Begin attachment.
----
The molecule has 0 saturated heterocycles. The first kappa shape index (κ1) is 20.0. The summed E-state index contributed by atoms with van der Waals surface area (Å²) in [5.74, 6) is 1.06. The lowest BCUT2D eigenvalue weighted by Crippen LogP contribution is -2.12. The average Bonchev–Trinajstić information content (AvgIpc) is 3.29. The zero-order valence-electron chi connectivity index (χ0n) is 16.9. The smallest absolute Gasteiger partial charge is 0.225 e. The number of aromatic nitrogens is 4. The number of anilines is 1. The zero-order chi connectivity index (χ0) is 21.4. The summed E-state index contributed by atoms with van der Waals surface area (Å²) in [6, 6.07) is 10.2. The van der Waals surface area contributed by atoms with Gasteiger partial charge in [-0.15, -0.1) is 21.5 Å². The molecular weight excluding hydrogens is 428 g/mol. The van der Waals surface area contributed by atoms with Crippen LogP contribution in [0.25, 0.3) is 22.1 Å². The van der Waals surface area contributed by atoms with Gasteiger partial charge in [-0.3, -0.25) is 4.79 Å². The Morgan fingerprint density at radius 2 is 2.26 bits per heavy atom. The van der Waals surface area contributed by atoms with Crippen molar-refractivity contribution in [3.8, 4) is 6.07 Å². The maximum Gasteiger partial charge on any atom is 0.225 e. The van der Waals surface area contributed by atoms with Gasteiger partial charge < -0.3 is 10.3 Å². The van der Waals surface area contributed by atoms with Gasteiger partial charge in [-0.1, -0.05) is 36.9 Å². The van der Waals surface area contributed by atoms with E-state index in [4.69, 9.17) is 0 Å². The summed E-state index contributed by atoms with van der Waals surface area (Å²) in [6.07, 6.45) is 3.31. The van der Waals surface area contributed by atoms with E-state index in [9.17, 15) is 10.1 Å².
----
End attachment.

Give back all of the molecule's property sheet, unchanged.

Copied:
The molecule has 0 saturated heterocycles. The first kappa shape index (κ1) is 20.0. The summed E-state index contributed by atoms with van der Waals surface area (Å²) in [5.74, 6) is 1.06. The lowest BCUT2D eigenvalue weighted by Crippen LogP contribution is -2.12. The average Bonchev–Trinajstić information content (AvgIpc) is 3.29. The zero-order valence-electron chi connectivity index (χ0n) is 16.9. The smallest absolute Gasteiger partial charge is 0.225 e. The number of aromatic nitrogens is 4. The number of anilines is 1. The zero-order chi connectivity index (χ0) is 21.4. The summed E-state index contributed by atoms with van der Waals surface area (Å²) in [6, 6.07) is 10.2. The van der Waals surface area contributed by atoms with Gasteiger partial charge in [-0.15, -0.1) is 21.5 Å². The molecular weight excluding hydrogens is 428 g/mol. The van der Waals surface area contributed by atoms with Crippen LogP contribution in [0.25, 0.3) is 22.1 Å². The van der Waals surface area contributed by atoms with Gasteiger partial charge in [-0.3, -0.25) is 4.79 Å². The Morgan fingerprint density at radius 2 is 2.26 bits per heavy atom. The van der Waals surface area contributed by atoms with Crippen molar-refractivity contribution in [3.8, 4) is 6.07 Å². The maximum Gasteiger partial charge on any atom is 0.225 e. The van der Waals surface area contributed by atoms with Gasteiger partial charge < -0.3 is 10.3 Å². The van der Waals surface area contributed by atoms with Gasteiger partial charge in [-0.1, -0.05) is 36.9 Å². The van der Waals surface area contributed by atoms with E-state index in [4.69, 9.17) is 0 Å². The summed E-state index contributed by atoms with van der Waals surface area (Å²) in [6.07, 6.45) is 3.31. The van der Waals surface area contributed by atoms with E-state index in [9.17, 15) is 10.1 Å².